What Banks Need to Know to Develop an Effective API Strategy

Every enterprise and mid-market company in the world is trying to become more digital. Businesses are moving to the cloud, working with third-party software companies, and looking to improve their banking experience through seamless integration software. A 2022 Rapid API report found that application programming interfaces (APIs) are essential to 98% of organizations’ digital transformation strategies, but 95% are facing the difficult challenge of managing API tooling, security, and governance. These challenges are especially evident for financial institutions, whose outdated legacy systems make it difficult to rapidly deliver new experiences and keep up with the latest trends in payment security. If businesses want to embrace digital transformation, especially in their finance departments, they need to look no further than their banks to offer these new embedded banking experiences. 

So, how can banks develop an API strategy that caters towards the digitization and customization of the user experience as well as create and optimize a seamless embedded banking experience?


An API is a set of protocols and codes used to build and direct communication between application software. A good API will make it easier for financial institutions (FIs) to develop new products and services by providing the essential programming building blocks. Essentially, APIs are the key to improved customer experiences by allowing for increased visibility and control for the user. In the article, “The Most Important Use of APIs,” FISPAN’s Senior Vice President of Strategic Initiatives, Arsenii Kostenko, describes APIs as an app feature that allows new properties to be added to the existing application without having to ask the vendor to implement them.

Smartphones have GPS chips and also have a feature (API) to access GPS data. If it didn't have GPS API, there would be no Uber, Yelp, or Tinder (or they would have had to spend years building the hardware and data services that they leverage to create value).” -Arsenii Kostenko, FISPAN’s Senior Vice President, Strategic Initiatives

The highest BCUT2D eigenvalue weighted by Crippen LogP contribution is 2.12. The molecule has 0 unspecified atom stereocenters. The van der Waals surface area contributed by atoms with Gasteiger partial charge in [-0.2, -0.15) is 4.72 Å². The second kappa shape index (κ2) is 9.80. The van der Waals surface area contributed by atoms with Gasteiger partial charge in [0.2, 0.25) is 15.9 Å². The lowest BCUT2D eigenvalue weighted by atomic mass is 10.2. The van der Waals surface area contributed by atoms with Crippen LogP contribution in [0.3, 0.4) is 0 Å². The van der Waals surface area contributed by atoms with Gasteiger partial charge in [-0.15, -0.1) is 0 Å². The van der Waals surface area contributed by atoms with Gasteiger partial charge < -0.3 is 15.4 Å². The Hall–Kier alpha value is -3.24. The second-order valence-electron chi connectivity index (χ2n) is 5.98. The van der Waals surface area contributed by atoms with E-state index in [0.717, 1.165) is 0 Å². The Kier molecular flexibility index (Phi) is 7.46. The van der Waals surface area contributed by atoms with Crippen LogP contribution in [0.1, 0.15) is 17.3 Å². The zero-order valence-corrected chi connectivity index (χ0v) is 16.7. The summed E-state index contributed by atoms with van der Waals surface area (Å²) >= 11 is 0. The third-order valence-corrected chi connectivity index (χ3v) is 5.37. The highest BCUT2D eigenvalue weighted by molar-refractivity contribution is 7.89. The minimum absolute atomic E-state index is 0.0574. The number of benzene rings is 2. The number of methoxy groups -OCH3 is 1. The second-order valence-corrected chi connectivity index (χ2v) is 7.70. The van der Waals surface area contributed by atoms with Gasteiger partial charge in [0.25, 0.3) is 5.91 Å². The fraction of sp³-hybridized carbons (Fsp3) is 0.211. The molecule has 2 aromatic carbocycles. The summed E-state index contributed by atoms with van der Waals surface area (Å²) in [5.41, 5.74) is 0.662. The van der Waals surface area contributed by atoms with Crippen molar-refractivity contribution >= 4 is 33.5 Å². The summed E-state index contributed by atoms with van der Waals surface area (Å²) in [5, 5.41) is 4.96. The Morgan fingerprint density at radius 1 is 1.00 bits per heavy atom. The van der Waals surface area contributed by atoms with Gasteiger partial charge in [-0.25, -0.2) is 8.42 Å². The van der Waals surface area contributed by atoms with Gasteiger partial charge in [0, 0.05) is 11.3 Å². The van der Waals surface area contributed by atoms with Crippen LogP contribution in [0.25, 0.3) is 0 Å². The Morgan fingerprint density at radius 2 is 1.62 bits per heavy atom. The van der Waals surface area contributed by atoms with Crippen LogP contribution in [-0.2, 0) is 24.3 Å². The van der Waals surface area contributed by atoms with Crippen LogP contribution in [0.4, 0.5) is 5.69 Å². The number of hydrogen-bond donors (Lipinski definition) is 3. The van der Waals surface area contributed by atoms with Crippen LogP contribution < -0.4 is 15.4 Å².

McKinsey describes APIs as the connective tissue linking ecosystems of technologies and organizations, where “APIs allow businesses to monetize data, forge profitable partnerships, and open new pathways for innovation and growth.”

How Companies Can Leverage APIs to Offer Better Business Banking Experiences

While many banks are increasing the focus on their digital presence, they also must consider optimizing the best customer experience outside the development of run-of-the-mill APIs. For instance, most banks display the day’s posted mortgage rate, where their ATMs are located, or the best rewards cards a customer can choose. While the data that populates these pages is pulled in via an API, and are certainly beneficial use cases, no one would ever consider these game-changing applications. 

Yet, there are many ways that APIs can create a notably better user experience; this is especially true when it comes to business banking clients. Take international wire transfers for example, which is a process that is far more complicated than many business owners appreciate. If a program makes use of APIs, it can track this entire process seamlessly and efficiently. 

FISPAN, for one, has developed a platform for Sage Intacct users that allows clients to view their transfer status at all points of the payables journey. It will also flag if there’s a problem that needs to be fixed for a single payment, rather than an “error” that is indicated for the entire batch file—which leaves frustrated users having to start the process all over again. If a vendor is not properly set up to receive a transfer, Sage Intacct is able to immediately notify the user, thanks to the many APIs operating in the background. If the transfer were to fail somewhere along the way, or the international bank in question added a $20 fee to its transaction, the system will even report and share this information too.

In a recent conversation on the If I Ran the Bank Podcast, Dave Pike, Head of Strategic Architecture at ANZ, discussed how catering to the customer experience is beneficial for the bank. More importantly, he suggested how they can do it: